Two return trips to England since relocating to the U.S. from
London in 1997 reminded me that you never stop collecting useful
tidbits when traveling.
Last year, I revisited Winchester, the town that might have been
the Camelot of legend and definitely was King Alfred the Great's
capital and home of the Domesday Book.
I ate in the refectory (dining hall) on the cathedral grounds.
Discreetly hidden behind a medieval wall, it is a modern facility
serving low-cost meals buffet style.
I mention it partly because my lunch of sausages and mash was
served on a trencher, which is a piece of thick bread that in
medieval times served as the plate. It would have been more fun
(but messier) if my trencher had not sat on a 20th century
My hosts then led me to Winchester's St. Cross Hospital,
Britain's oldest charitable institution, dating to the 12th
century. It is noted as the only place in England that still
provides the "wayfarer's dole," a source of sustenance intended for
You must ask for it ("May I have the wayfarer's dole?"). The
payoff is a bit of bread and a small tumbler of ale.
Last month, back in England for World Travel Market, I was
picked up by a London cabdriver who saw fit to describe common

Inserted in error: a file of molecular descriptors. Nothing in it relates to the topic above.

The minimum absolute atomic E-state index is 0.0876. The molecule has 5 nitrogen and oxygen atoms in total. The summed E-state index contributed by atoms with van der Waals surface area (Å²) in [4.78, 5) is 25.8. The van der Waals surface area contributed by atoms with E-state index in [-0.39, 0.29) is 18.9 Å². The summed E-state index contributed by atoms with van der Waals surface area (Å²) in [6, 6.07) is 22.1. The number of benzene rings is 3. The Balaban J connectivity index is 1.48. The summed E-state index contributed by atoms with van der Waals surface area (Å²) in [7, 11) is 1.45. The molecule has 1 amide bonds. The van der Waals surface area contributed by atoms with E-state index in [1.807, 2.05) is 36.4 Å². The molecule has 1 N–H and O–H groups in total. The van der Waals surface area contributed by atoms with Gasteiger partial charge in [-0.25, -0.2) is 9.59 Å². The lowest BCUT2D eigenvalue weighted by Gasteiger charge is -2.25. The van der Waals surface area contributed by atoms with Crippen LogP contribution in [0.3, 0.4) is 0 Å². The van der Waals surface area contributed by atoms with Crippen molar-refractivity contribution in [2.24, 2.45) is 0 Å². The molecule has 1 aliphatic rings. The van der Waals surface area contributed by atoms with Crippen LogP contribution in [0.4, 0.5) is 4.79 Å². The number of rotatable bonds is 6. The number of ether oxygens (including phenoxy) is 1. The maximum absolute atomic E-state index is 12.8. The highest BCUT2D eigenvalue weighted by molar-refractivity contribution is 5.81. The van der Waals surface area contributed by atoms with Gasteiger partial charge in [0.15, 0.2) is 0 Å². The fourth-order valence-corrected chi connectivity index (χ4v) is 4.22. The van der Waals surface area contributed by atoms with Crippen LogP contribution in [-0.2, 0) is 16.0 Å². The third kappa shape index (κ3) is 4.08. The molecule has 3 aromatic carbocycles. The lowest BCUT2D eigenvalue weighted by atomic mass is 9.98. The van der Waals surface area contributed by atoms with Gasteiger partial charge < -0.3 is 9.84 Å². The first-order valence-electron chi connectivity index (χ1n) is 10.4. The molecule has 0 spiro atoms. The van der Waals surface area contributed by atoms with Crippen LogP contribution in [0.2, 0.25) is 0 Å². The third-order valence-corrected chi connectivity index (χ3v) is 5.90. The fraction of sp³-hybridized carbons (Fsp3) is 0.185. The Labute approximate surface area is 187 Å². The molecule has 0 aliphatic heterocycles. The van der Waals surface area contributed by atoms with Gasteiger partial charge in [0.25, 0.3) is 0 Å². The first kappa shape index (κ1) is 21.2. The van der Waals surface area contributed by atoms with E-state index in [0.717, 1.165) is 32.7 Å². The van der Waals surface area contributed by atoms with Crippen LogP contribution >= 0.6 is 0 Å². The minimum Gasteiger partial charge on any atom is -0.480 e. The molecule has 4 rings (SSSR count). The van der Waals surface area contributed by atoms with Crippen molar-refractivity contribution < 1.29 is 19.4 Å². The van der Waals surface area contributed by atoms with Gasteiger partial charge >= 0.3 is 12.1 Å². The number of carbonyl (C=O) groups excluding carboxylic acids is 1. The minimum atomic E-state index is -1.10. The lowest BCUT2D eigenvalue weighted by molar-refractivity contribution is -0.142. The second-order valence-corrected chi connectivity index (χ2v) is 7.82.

practice for dealing with cabbies there.
First, he said, you stand at the window and advise the driver of
the intended destination, then you get into the vehicle. At
journey's end, you stand outside the cab at the same window to
But this "is not the law," he said, just the way it is done. And
I was thinking, "In a downpour? No way."
I do not doubt my driver was describing what your average
Londoner would do, but, amazingly, during my 18 months in London, I
never heard a word about this.
Another thought provoker had to do with air travel. My ticket
covered air to Strasbourg, France, for the ASTA congress and from
London back to New York. In both cases, I was ticketed on the
nonoperating carriers in code-share pacts, and this was clear on my
The outbound coupon was plated on Sabena with service on Delta.
I went to the Delta counters first (they were closest) but was sent
to Sabena, a long walk if suitcases are not on wheels.
However, for check-in at Heathrow, I was sent to Virgin
Atlantic, operator of my "Continental" flight. Does it occur to you
that maybe those code-share disclosure statements passengers get
these days should also advise where to check in for such